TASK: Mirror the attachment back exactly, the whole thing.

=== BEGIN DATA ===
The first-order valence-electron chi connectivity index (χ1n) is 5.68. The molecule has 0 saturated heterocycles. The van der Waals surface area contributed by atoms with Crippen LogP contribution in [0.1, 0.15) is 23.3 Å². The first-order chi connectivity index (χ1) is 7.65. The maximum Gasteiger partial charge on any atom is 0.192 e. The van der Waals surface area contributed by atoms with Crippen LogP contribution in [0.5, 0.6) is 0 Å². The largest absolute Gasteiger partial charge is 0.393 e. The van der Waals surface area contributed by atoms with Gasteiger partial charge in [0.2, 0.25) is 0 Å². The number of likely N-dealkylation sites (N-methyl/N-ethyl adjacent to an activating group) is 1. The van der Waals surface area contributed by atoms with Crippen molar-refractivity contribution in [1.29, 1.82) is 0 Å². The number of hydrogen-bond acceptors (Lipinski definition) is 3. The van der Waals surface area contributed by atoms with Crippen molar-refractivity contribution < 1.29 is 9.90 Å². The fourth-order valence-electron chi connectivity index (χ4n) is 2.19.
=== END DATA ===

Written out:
The first-order valence-electron chi connectivity index (χ1n) is 5.68. The molecule has 0 saturated heterocycles. The van der Waals surface area contributed by atoms with Crippen LogP contribution in [0.1, 0.15) is 23.3 Å². The first-order chi connectivity index (χ1) is 7.65. The maximum Gasteiger partial charge on any atom is 0.192 e. The van der Waals surface area contributed by atoms with Crippen LogP contribution in [0.5, 0.6) is 0 Å². The largest absolute Gasteiger partial charge is 0.393 e. The van der Waals surface area contributed by atoms with Gasteiger partial charge in [0.2, 0.25) is 0 Å². The number of likely N-dealkylation sites (N-methyl/N-ethyl adjacent to an activating group) is 1. The van der Waals surface area contributed by atoms with Crippen molar-refractivity contribution in [1.29, 1.82) is 0 Å². The number of hydrogen-bond acceptors (Lipinski definition) is 3. The van der Waals surface area contributed by atoms with Crippen molar-refractivity contribution < 1.29 is 9.90 Å². The fourth-order valence-electron chi connectivity index (χ4n) is 2.19.